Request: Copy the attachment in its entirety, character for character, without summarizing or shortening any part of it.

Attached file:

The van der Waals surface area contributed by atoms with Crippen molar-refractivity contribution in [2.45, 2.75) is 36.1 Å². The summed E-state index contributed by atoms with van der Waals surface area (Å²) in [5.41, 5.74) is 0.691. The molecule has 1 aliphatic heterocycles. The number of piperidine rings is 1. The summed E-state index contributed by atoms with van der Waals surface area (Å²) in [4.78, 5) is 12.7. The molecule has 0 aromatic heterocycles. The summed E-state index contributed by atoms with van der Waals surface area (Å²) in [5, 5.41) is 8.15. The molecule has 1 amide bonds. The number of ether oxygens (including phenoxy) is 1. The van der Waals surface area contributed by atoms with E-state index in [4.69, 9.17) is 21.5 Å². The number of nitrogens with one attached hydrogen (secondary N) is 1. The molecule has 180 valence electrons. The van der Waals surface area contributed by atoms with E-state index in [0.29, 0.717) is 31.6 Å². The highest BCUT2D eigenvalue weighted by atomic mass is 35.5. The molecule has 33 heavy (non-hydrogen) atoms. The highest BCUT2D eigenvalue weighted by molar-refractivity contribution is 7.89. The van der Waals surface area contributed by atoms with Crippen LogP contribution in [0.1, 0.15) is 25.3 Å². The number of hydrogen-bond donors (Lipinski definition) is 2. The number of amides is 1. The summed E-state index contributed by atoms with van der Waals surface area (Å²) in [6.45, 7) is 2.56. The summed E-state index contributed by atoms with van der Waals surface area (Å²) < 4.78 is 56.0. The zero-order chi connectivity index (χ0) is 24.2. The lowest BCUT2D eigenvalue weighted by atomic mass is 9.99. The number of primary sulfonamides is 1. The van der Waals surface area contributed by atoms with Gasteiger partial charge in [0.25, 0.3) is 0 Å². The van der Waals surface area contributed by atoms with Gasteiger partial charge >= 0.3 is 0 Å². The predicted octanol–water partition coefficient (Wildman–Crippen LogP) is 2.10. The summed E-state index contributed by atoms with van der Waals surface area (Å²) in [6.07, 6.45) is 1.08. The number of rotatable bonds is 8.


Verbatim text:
The van der Waals surface area contributed by atoms with Crippen molar-refractivity contribution in [2.45, 2.75) is 36.1 Å². The summed E-state index contributed by atoms with van der Waals surface area (Å²) in [5.41, 5.74) is 0.691. The molecule has 1 aliphatic heterocycles. The number of piperidine rings is 1. The summed E-state index contributed by atoms with van der Waals surface area (Å²) in [4.78, 5) is 12.7. The molecule has 0 aromatic heterocycles. The summed E-state index contributed by atoms with van der Waals surface area (Å²) in [5, 5.41) is 8.15. The molecule has 1 amide bonds. The number of ether oxygens (including phenoxy) is 1. The van der Waals surface area contributed by atoms with E-state index in [4.69, 9.17) is 21.5 Å². The number of nitrogens with one attached hydrogen (secondary N) is 1. The molecule has 180 valence electrons. The van der Waals surface area contributed by atoms with E-state index in [0.29, 0.717) is 31.6 Å². The highest BCUT2D eigenvalue weighted by atomic mass is 35.5. The molecule has 33 heavy (non-hydrogen) atoms. The highest BCUT2D eigenvalue weighted by molar-refractivity contribution is 7.89. The van der Waals surface area contributed by atoms with Crippen LogP contribution in [0.1, 0.15) is 25.3 Å². The number of hydrogen-bond donors (Lipinski definition) is 2. The number of amides is 1. The summed E-state index contributed by atoms with van der Waals surface area (Å²) in [6.45, 7) is 2.56. The summed E-state index contributed by atoms with van der Waals surface area (Å²) < 4.78 is 56.0. The zero-order chi connectivity index (χ0) is 24.2. The lowest BCUT2D eigenvalue weighted by atomic mass is 9.99. The number of primary sulfonamides is 1. The van der Waals surface area contributed by atoms with Gasteiger partial charge in [0.25, 0.3) is 0 Å². The van der Waals surface area contributed by atoms with Gasteiger partial charge >= 0.3 is 0 Å². The predicted octanol–water partition coefficient (Wildman–Crippen LogP) is 2.10. The summed E-state index contributed by atoms with van der Waals surface area (Å²) in [6.07, 6.45) is 1.08. The number of rotatable bonds is 8.